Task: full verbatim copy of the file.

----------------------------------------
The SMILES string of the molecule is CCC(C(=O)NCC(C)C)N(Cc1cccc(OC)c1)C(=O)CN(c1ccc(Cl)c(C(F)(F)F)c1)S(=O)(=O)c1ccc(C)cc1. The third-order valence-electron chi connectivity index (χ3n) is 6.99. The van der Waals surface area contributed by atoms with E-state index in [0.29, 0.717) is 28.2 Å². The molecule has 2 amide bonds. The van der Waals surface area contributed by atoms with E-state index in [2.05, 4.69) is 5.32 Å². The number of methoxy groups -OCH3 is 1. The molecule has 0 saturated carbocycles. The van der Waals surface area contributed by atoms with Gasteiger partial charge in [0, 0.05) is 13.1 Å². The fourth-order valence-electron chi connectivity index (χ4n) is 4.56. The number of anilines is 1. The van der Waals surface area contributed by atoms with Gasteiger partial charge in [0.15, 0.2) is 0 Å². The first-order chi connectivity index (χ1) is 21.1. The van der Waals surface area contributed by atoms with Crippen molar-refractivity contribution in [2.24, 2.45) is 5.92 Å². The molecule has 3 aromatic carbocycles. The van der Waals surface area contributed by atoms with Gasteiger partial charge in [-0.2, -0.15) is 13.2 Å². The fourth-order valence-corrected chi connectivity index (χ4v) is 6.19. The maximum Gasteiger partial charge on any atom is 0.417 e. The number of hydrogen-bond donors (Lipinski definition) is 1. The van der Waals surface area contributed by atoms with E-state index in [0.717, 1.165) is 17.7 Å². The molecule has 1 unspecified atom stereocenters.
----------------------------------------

The SMILES string of the molecule is CCC(C(=O)NCC(C)C)N(Cc1cccc(OC)c1)C(=O)CN(c1ccc(Cl)c(C(F)(F)F)c1)S(=O)(=O)c1ccc(C)cc1. The third-order valence-electron chi connectivity index (χ3n) is 6.99. The van der Waals surface area contributed by atoms with E-state index in [0.29, 0.717) is 28.2 Å². The molecule has 2 amide bonds. The van der Waals surface area contributed by atoms with E-state index in [2.05, 4.69) is 5.32 Å². The number of methoxy groups -OCH3 is 1. The molecule has 0 saturated carbocycles. The van der Waals surface area contributed by atoms with Gasteiger partial charge in [0, 0.05) is 13.1 Å². The fourth-order valence-electron chi connectivity index (χ4n) is 4.56. The number of anilines is 1. The van der Waals surface area contributed by atoms with Gasteiger partial charge in [0.15, 0.2) is 0 Å². The first-order chi connectivity index (χ1) is 21.1. The van der Waals surface area contributed by atoms with Crippen molar-refractivity contribution in [2.24, 2.45) is 5.92 Å². The molecule has 3 aromatic carbocycles. The van der Waals surface area contributed by atoms with Gasteiger partial charge in [-0.2, -0.15) is 13.2 Å². The fourth-order valence-corrected chi connectivity index (χ4v) is 6.19. The maximum Gasteiger partial charge on any atom is 0.417 e. The number of hydrogen-bond donors (Lipinski definition) is 1. The van der Waals surface area contributed by atoms with E-state index in [0.717, 1.165) is 17.7 Å². The molecule has 1 unspecified atom stereocenters.